Not that the metaphor is perfect, because at least with things like Karmic Friday, everyone is basically in the same category, writers. And writers are readers (or they should be), so in theory they might really be interested in what you have to say. I do think I’ve found some good people to follow (your blog for instance), and hopefully at least a couple of people that chose to follow me will benefit, at least a little, from what I have to say too.

    • That is a good metaphor though. I also kinda felt like I signed up for a bunch of spam through Karmic Friday. But on the other hand, I don’t mind the spam because I have picked up a few really great people by doing it. It reminds me of the old dating adage “You’ve got to kiss a lot of frogs to find a prince.”

  3. Hi Merry. I’m glad you (mostly) enjoyed karmic Friday. Yes, it can be a bit crazy. I love your post and agree with many of your points. I also like to emphasize the need to sell yourself first and your book second. I write Paranormal as well, but you probably wouldn’t know that from my page. And the new rules that I put in place a couple of weeks back should clear up a lot, if not all, of any spam resulting from the karmic chain. Hope to see you again some time!

    Emlyn (of Novel Publicity)

    • Oh I did enjoy Karmic Friday immensely! It was just overwhelming. But it’s a great idea to get the writer-karma going. And I did make some really awesome friends in the process. Thanks for putting it together! =D

  4. This metaphor of networking among writers being like a crazy family reunion is perfect. As a newbie, socializing with other writers is what I’ve needed to feel comfortable with my identity as a writer. There are very few people in my life who I can talk about my WIPs and sideprojects, and even fewer who understand why I’m working on them when I have so many other things on my plate.

    All the same, I know that one day down the line, when I’m ready to sell a book, I’m going to have to start interacting with the folks who’ll want to buy and read that book. I love your suggestion for following more general search terms as well. I’ve been following #steampunk on Twitter, but beyond looking at all the pretty pictures, I haven’t gotten involved in socializing the way I have with, say #amwriting. That’s something that I’m going to make an effort to do in the future.

    Great post!

    • Yeah, and that’s why I think that it IS actually important for we Writers to friend and follow other Writers. I know that I look to you and all my other Writer friends to keep me honest, so to speak. I need someone to hold me accountable or I’ll get lazy. I think other, newer Writers need role models or advice or guidance or whatever you would call it. And we are readers too. But ultimately, yeah, it’s all about the family. =D

  5. This may well be your best post yet, imo. I laughed multiple times when I got to the family reunion metaphor ending with the hope that we don’t go to the family reunion looking for a date. Great stuff, and a very good point. I’ve been doing this myself. I admit I’ve been taking my “image” toward a marketing platform, but I’m trying very hard not to let that overtake the reasons why I started a blog and got on twitter, facebook, etc. in the first place.

    I have neither a picture of myself, nor my book on my blog page, nor do I plan to change it to incorporate one or the other (though I have a picture of myself in an elf costume on my “Saronai” page about the blogger thing). I have my muse pictured instead. I plan to update it someday when I can afford a more mature image of my muse (from an old picture your muse writing exercise). I hope I fit more in with the “trying to personally connect” to people rather than the ooo meme line nonetheless.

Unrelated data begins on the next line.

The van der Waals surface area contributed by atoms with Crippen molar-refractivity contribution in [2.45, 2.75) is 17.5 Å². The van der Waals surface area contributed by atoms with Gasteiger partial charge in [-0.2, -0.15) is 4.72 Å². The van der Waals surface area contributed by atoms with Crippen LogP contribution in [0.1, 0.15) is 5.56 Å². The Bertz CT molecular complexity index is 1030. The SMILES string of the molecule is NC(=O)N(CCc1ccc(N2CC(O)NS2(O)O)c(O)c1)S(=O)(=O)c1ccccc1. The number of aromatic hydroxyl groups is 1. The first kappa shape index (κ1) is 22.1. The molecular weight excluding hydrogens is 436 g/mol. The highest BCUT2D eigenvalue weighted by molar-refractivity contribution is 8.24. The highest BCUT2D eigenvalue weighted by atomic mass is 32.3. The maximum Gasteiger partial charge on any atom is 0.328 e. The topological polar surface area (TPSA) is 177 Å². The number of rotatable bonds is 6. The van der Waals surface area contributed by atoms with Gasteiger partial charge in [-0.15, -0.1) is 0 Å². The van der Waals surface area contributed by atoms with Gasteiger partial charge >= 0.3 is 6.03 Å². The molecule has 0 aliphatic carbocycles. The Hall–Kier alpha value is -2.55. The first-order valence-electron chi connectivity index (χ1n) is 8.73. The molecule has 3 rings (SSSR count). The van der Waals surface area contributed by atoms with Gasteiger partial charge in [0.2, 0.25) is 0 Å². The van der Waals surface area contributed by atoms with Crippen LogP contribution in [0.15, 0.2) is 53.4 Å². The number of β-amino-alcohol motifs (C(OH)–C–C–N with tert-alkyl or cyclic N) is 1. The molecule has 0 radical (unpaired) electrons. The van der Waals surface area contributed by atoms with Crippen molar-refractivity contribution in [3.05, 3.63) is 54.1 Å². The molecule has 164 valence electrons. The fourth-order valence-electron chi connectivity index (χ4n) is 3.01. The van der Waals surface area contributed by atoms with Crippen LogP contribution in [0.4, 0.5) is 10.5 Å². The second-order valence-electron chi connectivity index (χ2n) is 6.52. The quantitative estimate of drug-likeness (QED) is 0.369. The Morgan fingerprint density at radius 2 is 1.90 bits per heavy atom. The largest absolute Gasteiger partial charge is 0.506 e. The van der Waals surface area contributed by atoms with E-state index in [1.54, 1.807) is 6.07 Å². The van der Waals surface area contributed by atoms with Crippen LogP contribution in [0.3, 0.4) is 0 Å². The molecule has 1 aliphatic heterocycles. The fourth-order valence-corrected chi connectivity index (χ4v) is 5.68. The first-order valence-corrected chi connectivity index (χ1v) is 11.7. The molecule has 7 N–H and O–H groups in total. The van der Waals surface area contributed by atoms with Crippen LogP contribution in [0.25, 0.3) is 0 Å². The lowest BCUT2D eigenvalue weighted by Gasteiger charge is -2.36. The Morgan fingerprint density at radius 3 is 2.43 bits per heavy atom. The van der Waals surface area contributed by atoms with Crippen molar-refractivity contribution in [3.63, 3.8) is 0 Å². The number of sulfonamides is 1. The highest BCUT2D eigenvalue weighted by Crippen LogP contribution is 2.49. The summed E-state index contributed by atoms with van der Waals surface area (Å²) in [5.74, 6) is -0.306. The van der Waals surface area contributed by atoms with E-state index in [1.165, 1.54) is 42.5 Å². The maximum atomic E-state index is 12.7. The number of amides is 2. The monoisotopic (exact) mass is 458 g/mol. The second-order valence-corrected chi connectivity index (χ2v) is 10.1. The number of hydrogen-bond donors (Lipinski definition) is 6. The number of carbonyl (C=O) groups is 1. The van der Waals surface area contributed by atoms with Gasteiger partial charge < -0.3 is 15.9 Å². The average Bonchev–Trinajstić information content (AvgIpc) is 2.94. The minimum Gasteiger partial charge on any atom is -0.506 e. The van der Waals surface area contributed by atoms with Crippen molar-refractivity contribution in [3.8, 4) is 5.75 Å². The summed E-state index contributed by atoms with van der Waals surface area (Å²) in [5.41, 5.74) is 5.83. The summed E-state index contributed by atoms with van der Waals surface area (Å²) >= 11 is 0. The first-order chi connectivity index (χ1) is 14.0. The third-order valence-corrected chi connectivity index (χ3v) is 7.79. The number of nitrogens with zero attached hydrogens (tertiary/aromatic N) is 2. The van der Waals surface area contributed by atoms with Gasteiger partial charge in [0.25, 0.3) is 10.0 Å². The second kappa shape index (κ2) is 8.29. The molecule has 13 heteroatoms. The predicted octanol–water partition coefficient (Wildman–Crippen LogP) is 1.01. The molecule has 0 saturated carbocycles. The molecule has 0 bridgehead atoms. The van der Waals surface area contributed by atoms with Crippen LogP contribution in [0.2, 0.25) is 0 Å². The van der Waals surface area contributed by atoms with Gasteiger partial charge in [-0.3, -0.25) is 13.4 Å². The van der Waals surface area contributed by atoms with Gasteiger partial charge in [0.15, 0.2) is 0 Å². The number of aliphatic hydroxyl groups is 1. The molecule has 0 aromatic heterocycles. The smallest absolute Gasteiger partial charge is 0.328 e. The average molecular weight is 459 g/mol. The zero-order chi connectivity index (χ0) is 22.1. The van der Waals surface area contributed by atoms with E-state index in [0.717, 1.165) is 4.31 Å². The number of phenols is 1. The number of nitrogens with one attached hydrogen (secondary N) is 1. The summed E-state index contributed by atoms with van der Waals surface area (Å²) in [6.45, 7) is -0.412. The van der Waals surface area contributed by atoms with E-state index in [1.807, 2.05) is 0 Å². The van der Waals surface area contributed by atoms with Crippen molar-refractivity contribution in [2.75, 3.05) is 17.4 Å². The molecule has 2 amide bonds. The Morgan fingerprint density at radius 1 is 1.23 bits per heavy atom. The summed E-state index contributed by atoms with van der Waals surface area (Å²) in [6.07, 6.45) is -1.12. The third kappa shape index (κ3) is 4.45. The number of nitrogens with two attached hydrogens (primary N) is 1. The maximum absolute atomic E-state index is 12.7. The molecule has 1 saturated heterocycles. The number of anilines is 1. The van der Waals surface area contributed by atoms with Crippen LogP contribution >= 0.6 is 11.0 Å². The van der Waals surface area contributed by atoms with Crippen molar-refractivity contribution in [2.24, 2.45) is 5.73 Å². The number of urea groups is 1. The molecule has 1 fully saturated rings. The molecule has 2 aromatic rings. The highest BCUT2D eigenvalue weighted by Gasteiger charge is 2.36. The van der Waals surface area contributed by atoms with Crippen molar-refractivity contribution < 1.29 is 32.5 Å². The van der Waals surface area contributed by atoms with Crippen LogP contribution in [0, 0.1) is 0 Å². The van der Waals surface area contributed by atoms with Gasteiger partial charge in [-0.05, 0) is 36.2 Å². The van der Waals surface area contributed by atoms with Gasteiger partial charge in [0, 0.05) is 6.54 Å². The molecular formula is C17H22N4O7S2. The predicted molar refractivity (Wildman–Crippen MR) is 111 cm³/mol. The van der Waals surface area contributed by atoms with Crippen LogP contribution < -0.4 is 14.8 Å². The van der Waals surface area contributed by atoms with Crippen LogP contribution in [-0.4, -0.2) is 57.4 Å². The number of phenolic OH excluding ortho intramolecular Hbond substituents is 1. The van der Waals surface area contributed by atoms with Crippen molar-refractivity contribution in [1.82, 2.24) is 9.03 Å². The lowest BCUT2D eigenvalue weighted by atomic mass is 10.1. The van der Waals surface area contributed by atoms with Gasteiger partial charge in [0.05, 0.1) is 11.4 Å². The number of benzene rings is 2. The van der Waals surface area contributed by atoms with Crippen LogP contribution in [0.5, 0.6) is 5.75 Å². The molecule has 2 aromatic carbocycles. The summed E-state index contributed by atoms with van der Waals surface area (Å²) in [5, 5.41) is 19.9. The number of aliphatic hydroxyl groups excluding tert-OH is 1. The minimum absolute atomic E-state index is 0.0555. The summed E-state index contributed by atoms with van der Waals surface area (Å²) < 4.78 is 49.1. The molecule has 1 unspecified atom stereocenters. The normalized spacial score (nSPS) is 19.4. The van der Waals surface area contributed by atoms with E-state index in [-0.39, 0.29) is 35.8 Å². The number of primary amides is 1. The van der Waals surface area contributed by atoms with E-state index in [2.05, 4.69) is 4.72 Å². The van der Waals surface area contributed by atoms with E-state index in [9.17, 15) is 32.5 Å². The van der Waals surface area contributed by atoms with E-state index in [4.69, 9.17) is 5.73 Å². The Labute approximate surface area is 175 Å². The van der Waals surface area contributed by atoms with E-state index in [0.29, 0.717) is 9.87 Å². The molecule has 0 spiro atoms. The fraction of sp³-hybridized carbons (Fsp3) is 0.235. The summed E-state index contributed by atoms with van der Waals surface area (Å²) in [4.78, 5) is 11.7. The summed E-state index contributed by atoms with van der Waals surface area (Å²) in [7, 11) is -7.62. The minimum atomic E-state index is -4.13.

I also have been avoiding “for other writers” posts on my blog lately. I read a really good point on “A Brain Scientist’s Take on Writing” @lkblackburne on twitter that listed this as a common mistake blogging writers make when they aren’t running a blog for writers. It also got me seeking twitter friends out of people interested in more than just writing and reading (though I still do both from time to time; I like the watercooler :D)

    Either way, before I write a whole post in your comments, I just want to say thank you for this. Good advice in here, but mostly I want to thank you for making me laugh multiple times!

    • Aw thanks Saronai! If I have made someone laugh, then it’s a good, good day. =D

      I keep thinking about the caution not to write too much about writing on your blog if you’re a Writer. I can see how it would be detrimental to ONLY write about writing. But it’s something I’m passionate about, and I suspect other writers are too (duh). Actually, another thing I’ve been noticing lately is that a lot of Writers with blogs have been posting about the same few subjects. That’s inspiring me to try to find original subjects that still appeal to my Writer family as well as things like my Medieval Monday posts that are unique to what I write about. I hope I’m striking the right balance!

      And now you have me thinking about what or who my muse is too. Hmm… Richard Armitage. 😉 And Michael Emerson. Hee hee. Men. Definitely men. This bears more thinking about. Heh heh heh

      • And now I’m laughing again. I thought I subscribed to these comments but I guess I missed the checkbox on some of them.

        Nothing wrong with a male muse for a female writer, particularly one in the romance genre. Personally, I think someone with the looks of your preference, the humor and personality of Danny Kaye, and the voice of Alan Rickman is a great choice for a muse ^,~

      • Oh, and I think it’s okay to write about writing sometimes too, I was just sliding into writing about it more often than not when I ran into her advice to avoid it. Not applicable to all bloggers or all blogs, obviously, but it made me realize I was neglecting the non-writer segment of my humble readership numbers.

        I think you strike a good balance.

  6. Hi Merry,
    This is such a great post, and since we share the same last name, I knew it would be good! *waves*:-)

    When it comes to blogging, it is great to write about writing *sometimes* However, it should not have to be every single post. Writers are creative people and our blogs should be a reflection of that as well as our genres. 😉

  7. Great post and very good points. I’ve only been on twitter and blogging for about six weeks now and at times I find it overwhelming. Most of the people who are reading my blog are writers. I like your suggestions for historical writers to visit people who have an interest in our time period or history in general. Thanks!